Education

Schools back, but will there be room?

09 August 2020 - 00:00 By PREGA GOVENDER
Teachers protest in Athlone, Cape Town, against the opening of schools this month. Tomorrow grade 7 pupils are expected to join matrics when classes resume.
Teachers protest in Athlone, Cape Town, against the opening of schools this month. Tomorrow grade 7 pupils are expected to join matrics when classes resume.
Image: Esa Alexander

With matrics set to write final exams in less than three months, two provincial education departments reported low attendances after a week-long break.

There is also concern that schools will not have enough classroom space for social distancing when other grades return on August 24.

In addition to phasing in grade 7s tomorrow, most former Model C schools will bring back other grades, having been given permission by the provinces.

Western Cape and Northern Cape schools had 70% of matrics returning this week, according to figures supplied to the Sunday Times.

In Mpumalanga 83% of matrics returned and 80% in North West. Despite the Eastern Cape's water and sanitation woes, 94% of grade 12 pupils returned.

In its school readiness report, presented to the Eastern Cape legislature on Thursday, the education department said reports from districts "clearly indicate that grade 12 learners are determined to work hard" during the rest of this year.

Figures presented by Free State officials on Wednesday showed that 77.4% of matrics came to school this week. Only 205 of the 1,151 pupils in the Free State's Xhariep district (Trompsburg) returned after 13 of the 14 schools reported infections.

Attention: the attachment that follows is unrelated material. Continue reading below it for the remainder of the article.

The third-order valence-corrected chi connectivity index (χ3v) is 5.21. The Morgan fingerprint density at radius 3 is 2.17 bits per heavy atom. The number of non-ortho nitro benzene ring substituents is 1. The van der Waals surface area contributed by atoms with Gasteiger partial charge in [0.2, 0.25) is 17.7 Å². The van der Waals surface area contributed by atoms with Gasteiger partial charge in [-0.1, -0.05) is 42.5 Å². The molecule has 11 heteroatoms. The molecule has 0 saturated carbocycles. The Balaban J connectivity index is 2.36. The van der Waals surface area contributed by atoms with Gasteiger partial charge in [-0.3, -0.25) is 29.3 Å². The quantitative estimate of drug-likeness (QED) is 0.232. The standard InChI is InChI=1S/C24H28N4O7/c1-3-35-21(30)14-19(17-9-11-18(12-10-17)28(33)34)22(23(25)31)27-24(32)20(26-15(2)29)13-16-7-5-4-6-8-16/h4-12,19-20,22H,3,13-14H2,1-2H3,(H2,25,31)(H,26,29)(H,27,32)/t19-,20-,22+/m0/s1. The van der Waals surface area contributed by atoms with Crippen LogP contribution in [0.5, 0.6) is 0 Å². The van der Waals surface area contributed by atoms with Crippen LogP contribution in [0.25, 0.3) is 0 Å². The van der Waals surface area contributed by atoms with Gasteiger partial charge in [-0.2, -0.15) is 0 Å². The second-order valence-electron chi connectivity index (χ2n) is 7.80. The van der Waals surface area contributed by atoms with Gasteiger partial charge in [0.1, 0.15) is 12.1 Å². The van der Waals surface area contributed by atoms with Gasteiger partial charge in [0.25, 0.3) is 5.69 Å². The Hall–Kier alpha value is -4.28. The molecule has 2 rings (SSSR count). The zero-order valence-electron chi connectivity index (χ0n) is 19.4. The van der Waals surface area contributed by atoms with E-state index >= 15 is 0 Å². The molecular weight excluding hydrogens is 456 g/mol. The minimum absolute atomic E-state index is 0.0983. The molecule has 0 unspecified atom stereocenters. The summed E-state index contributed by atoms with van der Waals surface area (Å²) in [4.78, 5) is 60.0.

Up until Monday, 281 pupils and 832 teachers in the Free State had tested positive for the virus. Two pupils and eights teachers have died.

Free State education department spokesperson Howard Ndaba said pupils stayed home because schools were being decontaminated. "It's not like they ... don't want to go to school," he said.

Western Cape education spokesperson Bronagh Hammond said the department was looking at the pupil absentee data and "will follow up with specific schools where attendance may be low".

Lehuma Ntuane, a spokesperson for the Northern Cape education department, said reports from districts indicated that teacher and pupil attendances were "concerning". About 71% of teachers returned.

The biggest problem, according to teachers, will be the return of pupils from eight grades on August 24. The teachers said schools do not have enough classrooms to comply with social distancing.

A teacher at Sedimothole Secondary in Limpopo said the school needed 11 extra classrooms to accommodate all pupils from grades 8-12. The school was given three mobile classrooms last month but the furniture for these was not delivered.

The teacher said the school could bring in matrics on alternate days or alternate weeks if it did not receive furniture and more classrooms.

A teacher at Freedom Park Secondary in North West said the school would require an extra seven teachers and four classrooms when all grades return.

The school is planning to keep grades 11 and 9 in school for three days of the school week and grades 10 and 8 for the other two days.

The teacher said the school would be forced to ignore social distancing and allow pupils to sit close together if it did not get more classrooms and teachers.

"A teacher who was previously teaching four classes is now teaching eight. They don't rest and are on their feet the whole day," the teacher said.

The Eastern Cape education department said in its school readiness report to the legislature that 1,441 of the 5,121 schools decided to rotate their grades on alternate days, while 344 schools decided to rotate grades weekly.

Mpumalanga education department spokesperson Jasper Zwane said schools would make their own decisions on the timetables and attendances.

Hammond said most Western Cape schools had decided to have grades return on alternating weeks or days, or in shifts.

The matrics, she said, would attend school every day of the week.

Gauteng education MEC Panyaza Lesufi said 76% of matrics were back at school on Wednesday, compared with 56% on Monday.

He said at least 24 of the 622 schools that had grade 12 pupils remained closed because of Covid-19 infections, infrastructure problems or community protests.


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